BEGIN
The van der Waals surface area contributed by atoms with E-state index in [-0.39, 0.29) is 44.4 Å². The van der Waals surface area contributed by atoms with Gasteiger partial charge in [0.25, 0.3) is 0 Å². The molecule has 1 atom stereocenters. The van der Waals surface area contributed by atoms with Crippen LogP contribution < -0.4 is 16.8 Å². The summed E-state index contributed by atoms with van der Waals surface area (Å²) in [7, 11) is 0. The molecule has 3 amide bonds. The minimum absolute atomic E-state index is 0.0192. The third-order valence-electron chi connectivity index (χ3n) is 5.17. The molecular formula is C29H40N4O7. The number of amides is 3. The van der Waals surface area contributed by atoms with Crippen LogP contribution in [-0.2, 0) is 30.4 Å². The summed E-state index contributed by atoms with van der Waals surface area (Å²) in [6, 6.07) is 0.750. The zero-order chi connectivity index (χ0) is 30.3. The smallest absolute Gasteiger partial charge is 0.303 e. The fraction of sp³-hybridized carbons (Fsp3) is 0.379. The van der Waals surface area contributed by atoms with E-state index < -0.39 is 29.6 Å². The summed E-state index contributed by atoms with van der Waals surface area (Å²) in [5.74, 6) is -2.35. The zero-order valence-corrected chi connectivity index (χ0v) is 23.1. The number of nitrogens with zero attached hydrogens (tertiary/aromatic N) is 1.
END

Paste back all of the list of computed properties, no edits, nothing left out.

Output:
The van der Waals surface area contributed by atoms with E-state index in [-0.39, 0.29) is 44.4 Å². The van der Waals surface area contributed by atoms with Gasteiger partial charge in [0.25, 0.3) is 0 Å². The molecule has 1 atom stereocenters. The van der Waals surface area contributed by atoms with Crippen LogP contribution < -0.4 is 16.8 Å². The summed E-state index contributed by atoms with van der Waals surface area (Å²) in [7, 11) is 0. The molecule has 3 amide bonds. The minimum absolute atomic E-state index is 0.0192. The third-order valence-electron chi connectivity index (χ3n) is 5.17. The molecular formula is C29H40N4O7. The number of amides is 3. The van der Waals surface area contributed by atoms with Crippen LogP contribution in [-0.2, 0) is 30.4 Å². The summed E-state index contributed by atoms with van der Waals surface area (Å²) in [6, 6.07) is 0.750. The zero-order chi connectivity index (χ0) is 30.3. The smallest absolute Gasteiger partial charge is 0.303 e. The fraction of sp³-hybridized carbons (Fsp3) is 0.379. The van der Waals surface area contributed by atoms with E-state index < -0.39 is 29.6 Å². The summed E-state index contributed by atoms with van der Waals surface area (Å²) in [5.74, 6) is -2.35. The zero-order valence-corrected chi connectivity index (χ0v) is 23.1. The number of nitrogens with zero attached hydrogens (tertiary/aromatic N) is 1.